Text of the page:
Hackathon Complete—Let the Voting Begin
At my very first hackathon experience this Sunday, I was blown away with what these students could complete in 24 hours.
The event, put on by hackNY, had students compete in a 24-hour coding bonanza where teams (solo or group) built applications off NYC startup platforms. Some of the platforms included Foursquare, Etsy, Tumblr, and The New York Times.
Not coming from a techie background, I was in awe during the presentation hour. I couldn’t help but notice the exhausted smiles, droopy eyes, and Coke bottles scattered throughout. Even with everyone on empty, the energy was high.
As groups showed their achievements and a few failings, I noticed the special camaraderie shared among the students.
When the award ceremony wrapped and prizes were given, the audience was told there was a week long voting session online. The winner in selected on popularity.
Below is a list of my (and some of the judges) favorites. Please keep in mind the applications were shown during the presentation, but I am not sure if they still work.
YPNHOI (most school award):
- Concept: Something wrong with Yelp and Foursquare-all the top results are based on popularity. They believe popularity does not correlate with coolness—the less trendy, the more cool. The application allows you to check coolness scores of local shops, while also providing ratings that may throw people off . Hate a place? Check in on Four Square. Love a place? Keep it on the D.L. with bad Tweets. When tested, Starbucks was so not cool.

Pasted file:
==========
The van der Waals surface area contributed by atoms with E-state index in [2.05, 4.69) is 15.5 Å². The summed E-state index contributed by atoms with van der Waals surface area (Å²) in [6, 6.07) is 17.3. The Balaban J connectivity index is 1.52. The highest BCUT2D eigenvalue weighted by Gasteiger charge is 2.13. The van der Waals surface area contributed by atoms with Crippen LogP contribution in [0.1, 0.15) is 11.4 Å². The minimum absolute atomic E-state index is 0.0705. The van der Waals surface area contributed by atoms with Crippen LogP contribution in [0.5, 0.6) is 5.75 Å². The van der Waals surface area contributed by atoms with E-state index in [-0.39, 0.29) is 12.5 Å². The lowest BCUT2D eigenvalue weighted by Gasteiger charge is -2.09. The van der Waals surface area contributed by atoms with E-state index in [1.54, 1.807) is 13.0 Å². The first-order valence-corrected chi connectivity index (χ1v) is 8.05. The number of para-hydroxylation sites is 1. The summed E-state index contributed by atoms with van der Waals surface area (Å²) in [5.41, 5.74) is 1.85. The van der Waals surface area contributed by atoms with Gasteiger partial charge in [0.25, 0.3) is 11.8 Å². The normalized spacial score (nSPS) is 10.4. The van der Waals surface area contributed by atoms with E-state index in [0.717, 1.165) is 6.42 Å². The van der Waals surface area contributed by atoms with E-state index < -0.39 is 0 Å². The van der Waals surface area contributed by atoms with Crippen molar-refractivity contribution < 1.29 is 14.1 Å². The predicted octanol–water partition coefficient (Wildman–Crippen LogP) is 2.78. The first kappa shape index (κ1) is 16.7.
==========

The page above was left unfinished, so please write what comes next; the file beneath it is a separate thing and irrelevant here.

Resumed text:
MidiPhon (First Place):
- Concept: Developed by two NYU students in the music department, the application allows people to play music on their phone by themselves or with friends. Once you are done jamming out, a text is sent to you with the music. After an audience involved presentation, the applause were thunderous for the students.
- Concept: When a creep is bothering you, hand them a phone number. The digits aren’t yours but belong to Rejectile. When they attempt to call you, there message goes to the Rejectile website and can be seen and heard. If the creep doesn’t get the hint, after three failed calls, Rejectile sends them a text letting them know they are creepy. Try it out: 408-320-0174.
AdRunner (Second Place):
- Concept: A game of dodging ads. Once you lose, you are brought to that particular ad. It seemed rather addicting and a fun time-waster.
NY Times Curated Playlist:
- Concept: Search for stories on The New York Times newswire. Once it finds an article about an artist, their most popular song is added to a list on Spotify.
Check out the list of all the hacks here. Once you sign-up, click on the hack you want to vote for number one.
Leave your favorite Hack below.